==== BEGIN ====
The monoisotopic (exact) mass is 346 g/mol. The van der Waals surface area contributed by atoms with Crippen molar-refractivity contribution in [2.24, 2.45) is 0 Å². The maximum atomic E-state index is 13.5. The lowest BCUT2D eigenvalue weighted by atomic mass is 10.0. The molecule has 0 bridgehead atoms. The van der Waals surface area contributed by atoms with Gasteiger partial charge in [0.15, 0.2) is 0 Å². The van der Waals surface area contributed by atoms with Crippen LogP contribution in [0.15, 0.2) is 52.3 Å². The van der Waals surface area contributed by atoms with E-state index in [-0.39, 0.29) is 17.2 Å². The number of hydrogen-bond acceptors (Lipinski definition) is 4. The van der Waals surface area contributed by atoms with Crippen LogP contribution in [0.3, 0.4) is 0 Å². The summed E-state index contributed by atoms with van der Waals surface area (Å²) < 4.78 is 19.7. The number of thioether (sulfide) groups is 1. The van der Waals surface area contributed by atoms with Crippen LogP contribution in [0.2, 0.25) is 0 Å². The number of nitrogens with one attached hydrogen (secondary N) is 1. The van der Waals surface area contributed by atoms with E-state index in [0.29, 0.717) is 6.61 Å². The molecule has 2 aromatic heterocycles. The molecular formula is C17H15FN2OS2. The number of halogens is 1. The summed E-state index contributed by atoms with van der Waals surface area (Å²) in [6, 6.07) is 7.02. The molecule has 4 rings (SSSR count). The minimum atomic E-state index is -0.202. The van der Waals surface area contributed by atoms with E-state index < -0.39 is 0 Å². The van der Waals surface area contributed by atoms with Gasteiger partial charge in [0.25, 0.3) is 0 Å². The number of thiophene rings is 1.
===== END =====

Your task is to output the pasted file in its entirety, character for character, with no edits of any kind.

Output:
The monoisotopic (exact) mass is 346 g/mol. The van der Waals surface area contributed by atoms with Crippen molar-refractivity contribution in [2.24, 2.45) is 0 Å². The maximum atomic E-state index is 13.5. The lowest BCUT2D eigenvalue weighted by atomic mass is 10.0. The molecule has 0 bridgehead atoms. The van der Waals surface area contributed by atoms with Gasteiger partial charge in [0.15, 0.2) is 0 Å². The van der Waals surface area contributed by atoms with Crippen LogP contribution in [0.15, 0.2) is 52.3 Å². The van der Waals surface area contributed by atoms with E-state index in [-0.39, 0.29) is 17.2 Å². The number of hydrogen-bond acceptors (Lipinski definition) is 4. The van der Waals surface area contributed by atoms with Crippen LogP contribution in [0.3, 0.4) is 0 Å². The summed E-state index contributed by atoms with van der Waals surface area (Å²) < 4.78 is 19.7. The number of thioether (sulfide) groups is 1. The van der Waals surface area contributed by atoms with Crippen LogP contribution in [0.2, 0.25) is 0 Å². The number of nitrogens with one attached hydrogen (secondary N) is 1. The van der Waals surface area contributed by atoms with E-state index in [0.29, 0.717) is 6.61 Å². The molecule has 2 aromatic heterocycles. The molecular formula is C17H15FN2OS2. The number of halogens is 1. The summed E-state index contributed by atoms with van der Waals surface area (Å²) in [6, 6.07) is 7.02. The molecule has 4 rings (SSSR count). The minimum atomic E-state index is -0.202. The van der Waals surface area contributed by atoms with E-state index < -0.39 is 0 Å². The van der Waals surface area contributed by atoms with Gasteiger partial charge in [0.25, 0.3) is 0 Å². The number of thiophene rings is 1.